, Newburyport, MA

July 3, 2013

For their own superhero -- and others

Team rides in Pan Mass Challenge in thanks for son's cancer remission

By Jim Sullivan

---- — ROWLEY — Six years ago, Johanna Lent, a Rowley mother of three, got devastating news.

Her middle child, Ethan, then 5 years old, had been diagnosed with acute myelogenous leukemia (AML), a rare cancer of the blood and bone marrow and was given a 30 percent chance of survival.

“I walked back into my house and I said, ‘Oh my gosh. He may never be back in this house again,’” Lent said of coming home that fateful night.

Lent and her husband, Yancy, were told that, depending on the type of leukemia Ethan had, they would be living out of Children’s Hospital for the next month.

“Then the next day they told us they were wrong and we would be there for about six months,” said Lent. “So, that’s when we called in the troops. My mom came to the house and took care of my kids for me while I lived at the hospital with my son.”

Ethan started intense chemotherapy immediately, which caused severe infections and pneumonia while his family could do nothing but watch. Then a miracle happened. Ethan’s younger brother, Eliot, who was 3 years old, was a perfect match for a transplant. A five-month process began as doctors removed bone marrow from Eliot’s lower backbone roughly 40 times.

“It was overwhelming,” Lent said of the feelings brought to the forefront during that time. “It was literally a matter of life and death.”

The Lents beat the odds and Eliot, now 11, is not only in remission but just helped the Rowley Red Sox win their Little League championship from right field.

“We always call Ethan a superhero because he beat those amazing obstacles that were placed in front of him and he came through this with amazing strength,” said Lent. “But superhero is the term that I call any child that I’ve met who is facing this horrific disease.”

In honor of her incredible sons, Lent will be riding the 192 miles from Sturbridge to Provincetown in her fifth Pan Mass Challenge Aug. 3 and 4. A fundraiser for the Jimmy Fund, Lent will be riding alongside her husband and five others as part of Team Superhero.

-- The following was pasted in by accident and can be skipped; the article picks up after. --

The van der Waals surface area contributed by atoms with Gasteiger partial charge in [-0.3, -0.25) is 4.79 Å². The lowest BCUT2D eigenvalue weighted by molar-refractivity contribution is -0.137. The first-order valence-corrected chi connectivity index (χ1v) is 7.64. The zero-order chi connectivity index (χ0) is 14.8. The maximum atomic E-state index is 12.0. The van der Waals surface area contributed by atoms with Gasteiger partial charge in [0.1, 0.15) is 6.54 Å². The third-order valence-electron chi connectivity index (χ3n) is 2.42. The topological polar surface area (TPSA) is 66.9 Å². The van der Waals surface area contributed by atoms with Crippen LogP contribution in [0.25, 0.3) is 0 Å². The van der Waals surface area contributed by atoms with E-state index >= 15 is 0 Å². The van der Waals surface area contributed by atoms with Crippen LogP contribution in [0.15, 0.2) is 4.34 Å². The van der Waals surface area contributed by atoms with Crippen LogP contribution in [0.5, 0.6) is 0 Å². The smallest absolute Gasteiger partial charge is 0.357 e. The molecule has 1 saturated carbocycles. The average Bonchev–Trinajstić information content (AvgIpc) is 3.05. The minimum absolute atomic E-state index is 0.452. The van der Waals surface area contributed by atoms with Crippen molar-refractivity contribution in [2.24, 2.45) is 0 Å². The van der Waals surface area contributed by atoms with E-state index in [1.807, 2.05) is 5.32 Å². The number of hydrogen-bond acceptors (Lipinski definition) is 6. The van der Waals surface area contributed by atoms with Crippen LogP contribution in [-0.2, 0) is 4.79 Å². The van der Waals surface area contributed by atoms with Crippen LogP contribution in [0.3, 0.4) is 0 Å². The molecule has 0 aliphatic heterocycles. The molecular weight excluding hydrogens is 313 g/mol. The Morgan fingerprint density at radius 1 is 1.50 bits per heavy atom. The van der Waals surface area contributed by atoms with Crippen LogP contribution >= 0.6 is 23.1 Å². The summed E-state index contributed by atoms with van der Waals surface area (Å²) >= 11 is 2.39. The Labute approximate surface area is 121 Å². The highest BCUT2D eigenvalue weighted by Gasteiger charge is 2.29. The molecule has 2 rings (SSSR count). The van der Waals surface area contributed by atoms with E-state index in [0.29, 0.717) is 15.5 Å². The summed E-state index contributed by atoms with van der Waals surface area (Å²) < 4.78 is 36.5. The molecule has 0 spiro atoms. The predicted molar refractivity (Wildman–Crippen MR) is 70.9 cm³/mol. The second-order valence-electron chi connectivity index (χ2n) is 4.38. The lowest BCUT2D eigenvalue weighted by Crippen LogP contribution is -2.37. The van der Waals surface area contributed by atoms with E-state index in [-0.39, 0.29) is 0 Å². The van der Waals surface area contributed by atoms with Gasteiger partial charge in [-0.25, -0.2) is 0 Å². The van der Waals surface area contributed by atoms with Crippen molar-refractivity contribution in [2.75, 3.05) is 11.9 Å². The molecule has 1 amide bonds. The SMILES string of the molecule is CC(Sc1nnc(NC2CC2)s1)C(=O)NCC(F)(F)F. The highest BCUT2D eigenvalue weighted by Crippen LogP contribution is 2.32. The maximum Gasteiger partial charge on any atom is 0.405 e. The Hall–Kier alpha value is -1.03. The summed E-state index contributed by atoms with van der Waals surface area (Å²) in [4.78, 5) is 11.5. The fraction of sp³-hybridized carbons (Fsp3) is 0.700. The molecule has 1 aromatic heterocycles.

“I’m not sure which is worse, the biking or the fundraising,” said a laughing Lent, who trains about four to six hours a week for the Challenge. The Superhero team will be holding a fundraiser at Flatbread Co. in Amesbury next Tuesday, where the popular restaurant will donate $3.50 for every large pizza sold and $1.50 for every small.

“It’s tough,” Lent said of the Challenge itself. “One hundred miles the one day and 99 the next. The first day it is a lot of uphill and the last day, when you get into Provincetown, you’re going over the dunes and it’s 80-90 degrees. It’s fun stuff.

“But as you’re riding, you’re riding next to somebody and you share your stories. You hear why they are riding. Then you are more inspired and you see the people who are cheering you on along every road you are on. Then there are the pictures of the kids who are fighting it or have lost their battle and if you didn’t train, you couldn’t ride it.”

Nowadays, when not training or fundraising, Lent gets to enjoy her family, which includes a daughter, Emma, 13.

“If you met Eliot and Ethan, you wouldn’t think that they were brothers,” said Lent. “One has dark brown hair and his brother has blond hair. One is 20 pounds heavier than the other one and he is two and a half years younger. Eliot is this big kid who is smart and kind and I guess he was put here to do something.”

But Ethan and Eliot are still brothers.

“You would think there would be world peace in this house, but there is not,” said Lent with a laugh. “We bring it up occasionally, just as a reminder to be nice to each other, but it doesn’t change too much on a daily basis. I think, as they grow, they’ll look back, but I don’t know.”

Of having her son back, Lent said, “I can’t express it in words. You just feel like you’re completely blessed and fortunate. Because when we were in the hospital, they give us these odds. Even after the successful transplant, the doctor said 50 percent. So, you think you’re out of the woods and you’re not.

Another boy we were in with, he left a couple weeks before we did and I talked to his mom a few weeks later and his cancer was back. He didn’t make it. I get to keep my son. She gets to lose her son. So you’re faced with that. You’re faced with the fact that other families have lost their kids and your heart breaks for them.”